A refashioned Trans-Pacific Partnership has been met with both jubilation and trepidation in New Zealand.
After looking perilously close to complete collapse over the weekend, the TPP is now back on track.
All 11 nations involved reached agreement on the core elements of the deal, which has been renamed the Comprehensive and Progressive Agreement for the Trans Pacific Partnership (CPTPP).
Sir Graeme Harrison - a pioneer in New Zealand's meat industry - described the development as a "huge step forward".
"We haven't had a multi-lateral completed negotiation since 1994."
The founder and chair of ANZCO Foods said the deal would level the playing field for Kiwi exporters.
Sir Graeme said, for example, New Zealand frozen beef exports were hit by a 50 percent tariff in Japan, whereas Australia copped a 27 percent tariff.
"The important thing is that we're all going to be on the same footing [now]."
The Meat Industry Association congratulated the new government on its "early milestones" on trade.
Chief executive Tim Ritchie said the last few days had been very nerve-wracking.
"[The talks have been] going hot and cold, a bit like a roller coaster - thankfully, sense has prevailed.
"Australia's been gaining market share [in Japan] in a very significant way. And we've been losing that. So this, in due course, will create that level playing field."
National MP and former Trade Minister Todd McClay also applauded the progress. He was heavily involved in talks earlier this year to try to keep the pact alive.
"Put party politics aside. It was imperative after nine years of arguing, TPP was a done deal."
But he dismissed Labour's "spin" that the deal was significantly different from what National had negotiated.
"We can give it a differently name, but ultimately it substantially is the same."
On that point, Mr McClay has found an unlikely ally in Jane Kelsey.
The long-time opponent of the TPP and Auckland University law professor argued the deal was very similar to the old agreement.
"Labour has effectively agreed to a text that it said initially it would not support the ratification of."
Ms Kelsey said the government should consult extensively before signing anything.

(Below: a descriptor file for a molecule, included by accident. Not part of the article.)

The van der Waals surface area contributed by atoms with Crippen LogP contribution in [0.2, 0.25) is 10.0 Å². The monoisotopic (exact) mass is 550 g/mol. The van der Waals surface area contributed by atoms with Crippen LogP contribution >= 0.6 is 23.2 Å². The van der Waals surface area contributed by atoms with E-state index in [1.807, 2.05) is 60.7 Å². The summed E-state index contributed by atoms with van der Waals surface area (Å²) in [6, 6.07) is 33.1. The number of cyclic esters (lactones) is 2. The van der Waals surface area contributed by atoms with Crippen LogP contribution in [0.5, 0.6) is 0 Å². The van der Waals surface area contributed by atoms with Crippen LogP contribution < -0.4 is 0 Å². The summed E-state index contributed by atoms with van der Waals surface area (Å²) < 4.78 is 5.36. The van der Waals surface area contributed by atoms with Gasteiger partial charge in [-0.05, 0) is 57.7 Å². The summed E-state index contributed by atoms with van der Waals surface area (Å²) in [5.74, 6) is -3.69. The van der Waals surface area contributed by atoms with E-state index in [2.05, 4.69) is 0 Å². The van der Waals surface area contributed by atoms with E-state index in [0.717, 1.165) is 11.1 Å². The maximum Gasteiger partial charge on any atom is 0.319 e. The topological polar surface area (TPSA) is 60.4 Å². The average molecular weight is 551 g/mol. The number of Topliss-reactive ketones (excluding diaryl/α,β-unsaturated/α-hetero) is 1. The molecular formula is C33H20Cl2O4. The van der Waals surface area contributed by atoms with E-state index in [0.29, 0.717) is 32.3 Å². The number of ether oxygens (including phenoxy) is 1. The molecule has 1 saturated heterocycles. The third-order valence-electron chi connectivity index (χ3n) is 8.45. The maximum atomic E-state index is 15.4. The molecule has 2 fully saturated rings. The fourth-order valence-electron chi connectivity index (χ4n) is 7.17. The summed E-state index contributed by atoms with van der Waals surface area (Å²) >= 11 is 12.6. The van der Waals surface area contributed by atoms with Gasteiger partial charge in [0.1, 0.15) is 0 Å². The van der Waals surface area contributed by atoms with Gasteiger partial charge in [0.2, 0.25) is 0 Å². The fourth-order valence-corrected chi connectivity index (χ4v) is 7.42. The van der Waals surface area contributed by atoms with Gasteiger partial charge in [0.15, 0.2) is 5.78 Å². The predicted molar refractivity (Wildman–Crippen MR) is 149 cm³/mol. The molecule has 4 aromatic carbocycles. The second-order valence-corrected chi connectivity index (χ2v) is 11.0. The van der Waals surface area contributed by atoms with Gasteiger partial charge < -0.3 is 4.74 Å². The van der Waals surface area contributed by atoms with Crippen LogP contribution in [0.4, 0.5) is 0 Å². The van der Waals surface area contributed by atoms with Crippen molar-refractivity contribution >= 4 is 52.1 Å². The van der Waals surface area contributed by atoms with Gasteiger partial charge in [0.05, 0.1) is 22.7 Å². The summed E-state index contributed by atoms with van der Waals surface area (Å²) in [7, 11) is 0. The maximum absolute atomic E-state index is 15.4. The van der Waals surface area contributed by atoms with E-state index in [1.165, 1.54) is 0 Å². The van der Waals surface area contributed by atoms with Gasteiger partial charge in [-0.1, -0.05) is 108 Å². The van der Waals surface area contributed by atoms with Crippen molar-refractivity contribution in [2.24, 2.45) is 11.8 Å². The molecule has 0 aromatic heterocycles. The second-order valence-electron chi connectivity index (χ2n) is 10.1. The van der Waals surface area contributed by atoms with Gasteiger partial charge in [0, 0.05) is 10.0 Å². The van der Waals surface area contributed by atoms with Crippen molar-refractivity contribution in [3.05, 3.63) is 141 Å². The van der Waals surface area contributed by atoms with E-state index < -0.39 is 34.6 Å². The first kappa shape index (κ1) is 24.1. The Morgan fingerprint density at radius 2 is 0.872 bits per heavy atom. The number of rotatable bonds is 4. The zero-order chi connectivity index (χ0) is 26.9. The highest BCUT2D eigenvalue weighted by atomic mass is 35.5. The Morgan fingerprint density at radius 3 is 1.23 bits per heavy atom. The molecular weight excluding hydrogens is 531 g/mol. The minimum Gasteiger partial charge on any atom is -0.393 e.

"In Canada, Prime Minister Trudeau conducted a very extensive consultation... and that has underpinned Canada's current caution.
"We need to do the same here."
Ms Kelsey conceded the new deal had put several provisions on ice, but said they could be defrosted if the United States ever wanted to return to the table.
Prime Minister Jacinda Ardern has played down those fears.
"If America comes in, it's not an automatic lifting of those suspended provisions. At that point that triggers an ability for a negotiation over their re-entry," Ms Ardern said.
The Council of Trade Unions also said the agreement was still not good enough on labour laws or transparency.
A major concern for critics was that the TPP could push up the price of life-saving drugs for Pharmac.
Those provisions were among those suspended, but a spokesperson for Doctors for Healthy Trade, Dr Erik Monasterio, said he still had concerns.
"We're cautiously relieved to some extent - but we're also very worried that in the future, aspects that have been suspended will be activated.
"Then we'll be no better off than we were a year ago."
Trade Minister David Parker said New Zealand had wins on all five of its concerns about the deal.
Those concerns included:
- Retaining the right to stop non-resident foreigners buying homes in New Zealand
- Achieving meaningful gains in market access for farmers
- Upholding the status of the Treaty of Waitangi
- Preserving the government's right to regulate in the public interest
- Preserving the drug-buying model which allows the government agency Pharmac to decide which drugs should be subsidised
Mr Parker said he wanted New Zealanders to understand what had been agreed before anything was signed.
MPs would scrutinise the agreement and consider law changes to implement it.
Still a risk from state dispute settlements - Shaw
Green Party leader and Climate Change Minister James Shaw said he was waiting to hear the detail before the Green Party would decide whether to support the revamped Trans-Pacific trade deal.
Investor state dispute settlement (ISDS) provisions - the mechanism allowing foreign firms to sue governments - had been watered down but some were still in place, he said.
"Although the United States isn't in this and that's where a lot of the risk occurs ... there are still a number of those arrangements in place and that carries with it some risk.
"The risk with having a single country is that a large multinational could use its operations in that country to then sue a government."
Mr Parker said it was "not a perfect outcome" on the ISDS, but the terms had been narrowed, and there were other one-on-one agreements to exclude the effects.
He said in theory an international company could complain to a tribunal, but wouldn't succeed.